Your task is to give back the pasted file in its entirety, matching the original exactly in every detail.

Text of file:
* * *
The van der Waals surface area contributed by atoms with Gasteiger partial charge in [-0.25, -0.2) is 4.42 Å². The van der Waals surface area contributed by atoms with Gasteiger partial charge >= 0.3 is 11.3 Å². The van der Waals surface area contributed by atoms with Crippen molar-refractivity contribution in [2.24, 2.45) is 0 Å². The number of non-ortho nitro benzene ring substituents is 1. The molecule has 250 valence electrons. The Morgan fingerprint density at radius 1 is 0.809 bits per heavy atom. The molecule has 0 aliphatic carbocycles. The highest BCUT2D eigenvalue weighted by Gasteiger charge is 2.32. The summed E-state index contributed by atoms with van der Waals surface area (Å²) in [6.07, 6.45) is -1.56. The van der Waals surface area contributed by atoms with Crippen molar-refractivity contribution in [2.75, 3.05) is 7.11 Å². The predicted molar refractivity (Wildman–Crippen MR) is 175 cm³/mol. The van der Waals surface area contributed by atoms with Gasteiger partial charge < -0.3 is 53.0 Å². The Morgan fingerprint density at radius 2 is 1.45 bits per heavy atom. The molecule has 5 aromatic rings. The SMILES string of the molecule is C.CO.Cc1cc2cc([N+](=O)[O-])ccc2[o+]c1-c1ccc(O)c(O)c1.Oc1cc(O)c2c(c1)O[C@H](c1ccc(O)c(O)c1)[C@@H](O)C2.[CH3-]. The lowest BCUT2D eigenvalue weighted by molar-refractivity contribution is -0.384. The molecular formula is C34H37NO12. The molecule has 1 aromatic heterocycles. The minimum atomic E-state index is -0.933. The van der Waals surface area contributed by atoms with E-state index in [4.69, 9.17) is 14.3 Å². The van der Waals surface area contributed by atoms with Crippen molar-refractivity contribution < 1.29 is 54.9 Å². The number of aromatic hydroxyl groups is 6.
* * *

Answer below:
The van der Waals surface area contributed by atoms with Gasteiger partial charge in [-0.25, -0.2) is 4.42 Å². The van der Waals surface area contributed by atoms with Gasteiger partial charge >= 0.3 is 11.3 Å². The van der Waals surface area contributed by atoms with Crippen molar-refractivity contribution in [2.24, 2.45) is 0 Å². The number of non-ortho nitro benzene ring substituents is 1. The molecule has 250 valence electrons. The Morgan fingerprint density at radius 1 is 0.809 bits per heavy atom. The molecule has 0 aliphatic carbocycles. The highest BCUT2D eigenvalue weighted by Gasteiger charge is 2.32. The summed E-state index contributed by atoms with van der Waals surface area (Å²) in [6.07, 6.45) is -1.56. The van der Waals surface area contributed by atoms with Crippen molar-refractivity contribution in [2.75, 3.05) is 7.11 Å². The predicted molar refractivity (Wildman–Crippen MR) is 175 cm³/mol. The van der Waals surface area contributed by atoms with Gasteiger partial charge < -0.3 is 53.0 Å². The Morgan fingerprint density at radius 2 is 1.45 bits per heavy atom. The molecule has 5 aromatic rings. The SMILES string of the molecule is C.CO.Cc1cc2cc([N+](=O)[O-])ccc2[o+]c1-c1ccc(O)c(O)c1.Oc1cc(O)c2c(c1)O[C@H](c1ccc(O)c(O)c1)[C@@H](O)C2.[CH3-]. The lowest BCUT2D eigenvalue weighted by molar-refractivity contribution is -0.384. The molecular formula is C34H37NO12. The molecule has 1 aromatic heterocycles. The minimum atomic E-state index is -0.933. The van der Waals surface area contributed by atoms with E-state index in [4.69, 9.17) is 14.3 Å². The van der Waals surface area contributed by atoms with Crippen molar-refractivity contribution < 1.29 is 54.9 Å². The number of aromatic hydroxyl groups is 6.